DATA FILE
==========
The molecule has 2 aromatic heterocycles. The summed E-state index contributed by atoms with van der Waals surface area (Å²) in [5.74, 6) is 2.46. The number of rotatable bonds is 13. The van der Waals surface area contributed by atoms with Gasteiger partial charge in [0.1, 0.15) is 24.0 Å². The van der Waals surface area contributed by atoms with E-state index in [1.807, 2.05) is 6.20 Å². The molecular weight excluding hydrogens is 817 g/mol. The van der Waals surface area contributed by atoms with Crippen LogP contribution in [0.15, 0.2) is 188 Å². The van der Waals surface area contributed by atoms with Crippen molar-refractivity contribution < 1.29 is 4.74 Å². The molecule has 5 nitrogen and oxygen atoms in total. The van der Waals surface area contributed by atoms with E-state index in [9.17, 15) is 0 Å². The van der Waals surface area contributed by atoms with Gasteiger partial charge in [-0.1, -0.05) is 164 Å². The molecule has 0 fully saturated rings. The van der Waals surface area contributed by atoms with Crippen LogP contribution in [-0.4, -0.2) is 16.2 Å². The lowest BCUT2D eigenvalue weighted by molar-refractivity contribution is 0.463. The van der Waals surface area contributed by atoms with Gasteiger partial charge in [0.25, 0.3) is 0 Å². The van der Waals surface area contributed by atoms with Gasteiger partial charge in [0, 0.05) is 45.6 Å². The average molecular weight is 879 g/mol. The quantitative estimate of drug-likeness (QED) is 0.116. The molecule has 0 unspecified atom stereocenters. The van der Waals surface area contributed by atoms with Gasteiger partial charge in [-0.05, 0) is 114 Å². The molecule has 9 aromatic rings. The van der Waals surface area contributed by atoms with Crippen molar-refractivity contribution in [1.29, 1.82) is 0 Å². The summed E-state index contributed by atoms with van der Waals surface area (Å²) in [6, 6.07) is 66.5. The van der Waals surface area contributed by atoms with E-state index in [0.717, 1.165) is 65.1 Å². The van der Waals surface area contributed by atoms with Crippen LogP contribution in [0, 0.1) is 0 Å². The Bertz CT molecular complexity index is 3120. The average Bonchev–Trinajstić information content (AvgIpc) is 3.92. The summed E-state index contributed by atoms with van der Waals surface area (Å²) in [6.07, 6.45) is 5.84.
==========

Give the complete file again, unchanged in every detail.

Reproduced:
The molecule has 2 aromatic heterocycles. The summed E-state index contributed by atoms with van der Waals surface area (Å²) in [5.74, 6) is 2.46. The number of rotatable bonds is 13. The van der Waals surface area contributed by atoms with Gasteiger partial charge in [0.1, 0.15) is 24.0 Å². The van der Waals surface area contributed by atoms with E-state index in [1.807, 2.05) is 6.20 Å². The molecular weight excluding hydrogens is 817 g/mol. The van der Waals surface area contributed by atoms with Crippen LogP contribution in [0.15, 0.2) is 188 Å². The van der Waals surface area contributed by atoms with Crippen molar-refractivity contribution < 1.29 is 4.74 Å². The molecule has 5 nitrogen and oxygen atoms in total. The van der Waals surface area contributed by atoms with E-state index in [9.17, 15) is 0 Å². The van der Waals surface area contributed by atoms with Gasteiger partial charge in [-0.1, -0.05) is 164 Å². The molecule has 0 fully saturated rings. The van der Waals surface area contributed by atoms with Crippen LogP contribution in [-0.4, -0.2) is 16.2 Å². The lowest BCUT2D eigenvalue weighted by molar-refractivity contribution is 0.463. The van der Waals surface area contributed by atoms with Gasteiger partial charge in [0.25, 0.3) is 0 Å². The van der Waals surface area contributed by atoms with Gasteiger partial charge in [0, 0.05) is 45.6 Å². The average molecular weight is 879 g/mol. The quantitative estimate of drug-likeness (QED) is 0.116. The molecule has 0 unspecified atom stereocenters. The van der Waals surface area contributed by atoms with Gasteiger partial charge in [-0.05, 0) is 114 Å². The molecule has 9 aromatic rings. The van der Waals surface area contributed by atoms with Crippen molar-refractivity contribution in [1.29, 1.82) is 0 Å². The summed E-state index contributed by atoms with van der Waals surface area (Å²) in [6, 6.07) is 66.5. The van der Waals surface area contributed by atoms with E-state index in [0.717, 1.165) is 65.1 Å². The van der Waals surface area contributed by atoms with Crippen LogP contribution in [0, 0.1) is 0 Å². The Bertz CT molecular complexity index is 3120. The average Bonchev–Trinajstić information content (AvgIpc) is 3.92. The summed E-state index contributed by atoms with van der Waals surface area (Å²) in [6.07, 6.45) is 5.84.